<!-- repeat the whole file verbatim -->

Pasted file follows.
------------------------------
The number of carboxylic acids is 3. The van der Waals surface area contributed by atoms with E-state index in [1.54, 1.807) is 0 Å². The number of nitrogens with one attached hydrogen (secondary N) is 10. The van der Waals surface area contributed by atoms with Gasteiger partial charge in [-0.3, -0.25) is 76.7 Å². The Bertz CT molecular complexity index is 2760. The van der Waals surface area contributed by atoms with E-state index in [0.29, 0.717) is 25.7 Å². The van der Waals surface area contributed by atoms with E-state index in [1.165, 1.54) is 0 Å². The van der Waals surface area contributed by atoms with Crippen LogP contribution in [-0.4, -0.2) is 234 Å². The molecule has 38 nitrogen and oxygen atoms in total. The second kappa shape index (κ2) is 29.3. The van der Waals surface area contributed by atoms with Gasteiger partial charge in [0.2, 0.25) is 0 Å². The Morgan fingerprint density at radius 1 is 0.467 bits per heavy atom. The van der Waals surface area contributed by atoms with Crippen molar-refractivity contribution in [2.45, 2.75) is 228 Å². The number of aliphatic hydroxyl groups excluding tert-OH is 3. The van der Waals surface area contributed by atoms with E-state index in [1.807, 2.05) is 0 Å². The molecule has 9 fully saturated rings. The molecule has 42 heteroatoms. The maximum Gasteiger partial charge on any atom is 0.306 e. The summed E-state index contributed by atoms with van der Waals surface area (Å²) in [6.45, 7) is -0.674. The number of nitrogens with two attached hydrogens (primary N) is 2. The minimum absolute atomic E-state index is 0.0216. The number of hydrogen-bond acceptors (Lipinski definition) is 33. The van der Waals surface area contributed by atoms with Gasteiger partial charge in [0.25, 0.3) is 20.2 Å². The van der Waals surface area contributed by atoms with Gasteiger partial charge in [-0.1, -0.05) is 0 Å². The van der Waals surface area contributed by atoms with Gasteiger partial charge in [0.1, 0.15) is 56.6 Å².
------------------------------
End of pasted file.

The number of carboxylic acids is 3. The van der Waals surface area contributed by atoms with E-state index in [1.54, 1.807) is 0 Å². The number of nitrogens with one attached hydrogen (secondary N) is 10. The van der Waals surface area contributed by atoms with Gasteiger partial charge in [-0.3, -0.25) is 76.7 Å². The Bertz CT molecular complexity index is 2760. The van der Waals surface area contributed by atoms with E-state index in [0.29, 0.717) is 25.7 Å². The van der Waals surface area contributed by atoms with E-state index in [1.165, 1.54) is 0 Å². The van der Waals surface area contributed by atoms with Crippen LogP contribution in [-0.4, -0.2) is 234 Å². The molecule has 38 nitrogen and oxygen atoms in total. The second kappa shape index (κ2) is 29.3. The van der Waals surface area contributed by atoms with Gasteiger partial charge in [0.2, 0.25) is 0 Å². The Morgan fingerprint density at radius 1 is 0.467 bits per heavy atom. The van der Waals surface area contributed by atoms with Crippen molar-refractivity contribution in [2.45, 2.75) is 228 Å². The number of aliphatic hydroxyl groups excluding tert-OH is 3. The van der Waals surface area contributed by atoms with E-state index in [1.807, 2.05) is 0 Å². The molecule has 9 fully saturated rings. The molecule has 42 heteroatoms. The maximum Gasteiger partial charge on any atom is 0.306 e. The summed E-state index contributed by atoms with van der Waals surface area (Å²) in [6.45, 7) is -0.674. The number of nitrogens with two attached hydrogens (primary N) is 2. The minimum absolute atomic E-state index is 0.0216. The number of hydrogen-bond acceptors (Lipinski definition) is 33. The van der Waals surface area contributed by atoms with Gasteiger partial charge in [0.25, 0.3) is 20.2 Å². The van der Waals surface area contributed by atoms with Gasteiger partial charge in [-0.1, -0.05) is 0 Å². The van der Waals surface area contributed by atoms with Gasteiger partial charge in [0.1, 0.15) is 56.6 Å².